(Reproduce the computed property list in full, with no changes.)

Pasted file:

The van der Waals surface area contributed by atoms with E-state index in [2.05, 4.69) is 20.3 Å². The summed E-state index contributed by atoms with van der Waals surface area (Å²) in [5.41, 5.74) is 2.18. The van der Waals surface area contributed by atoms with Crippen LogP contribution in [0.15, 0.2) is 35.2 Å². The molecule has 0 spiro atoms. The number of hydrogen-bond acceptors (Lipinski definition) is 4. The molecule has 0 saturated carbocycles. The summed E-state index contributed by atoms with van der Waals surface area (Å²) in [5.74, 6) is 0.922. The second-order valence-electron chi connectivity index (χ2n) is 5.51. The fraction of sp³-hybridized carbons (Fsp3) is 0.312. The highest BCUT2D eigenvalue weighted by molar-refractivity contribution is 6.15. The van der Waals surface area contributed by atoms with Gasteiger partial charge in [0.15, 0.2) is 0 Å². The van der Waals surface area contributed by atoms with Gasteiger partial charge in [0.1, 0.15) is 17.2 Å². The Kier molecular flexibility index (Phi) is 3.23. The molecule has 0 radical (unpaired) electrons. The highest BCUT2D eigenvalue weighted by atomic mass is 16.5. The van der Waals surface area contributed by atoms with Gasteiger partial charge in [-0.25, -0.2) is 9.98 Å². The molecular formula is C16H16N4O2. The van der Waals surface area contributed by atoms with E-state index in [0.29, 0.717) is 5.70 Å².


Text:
The van der Waals surface area contributed by atoms with E-state index in [2.05, 4.69) is 20.3 Å². The summed E-state index contributed by atoms with van der Waals surface area (Å²) in [5.41, 5.74) is 2.18. The van der Waals surface area contributed by atoms with Crippen LogP contribution in [0.15, 0.2) is 35.2 Å². The molecule has 0 spiro atoms. The number of hydrogen-bond acceptors (Lipinski definition) is 4. The molecule has 0 saturated carbocycles. The summed E-state index contributed by atoms with van der Waals surface area (Å²) in [5.74, 6) is 0.922. The second-order valence-electron chi connectivity index (χ2n) is 5.51. The fraction of sp³-hybridized carbons (Fsp3) is 0.312. The highest BCUT2D eigenvalue weighted by molar-refractivity contribution is 6.15. The van der Waals surface area contributed by atoms with Gasteiger partial charge in [0.15, 0.2) is 0 Å². The van der Waals surface area contributed by atoms with Gasteiger partial charge in [0.1, 0.15) is 17.2 Å². The Kier molecular flexibility index (Phi) is 3.23. The molecule has 0 radical (unpaired) electrons. The highest BCUT2D eigenvalue weighted by atomic mass is 16.5. The van der Waals surface area contributed by atoms with Gasteiger partial charge in [-0.25, -0.2) is 9.98 Å². The molecular formula is C16H16N4O2. The van der Waals surface area contributed by atoms with E-state index in [0.29, 0.717) is 5.70 Å².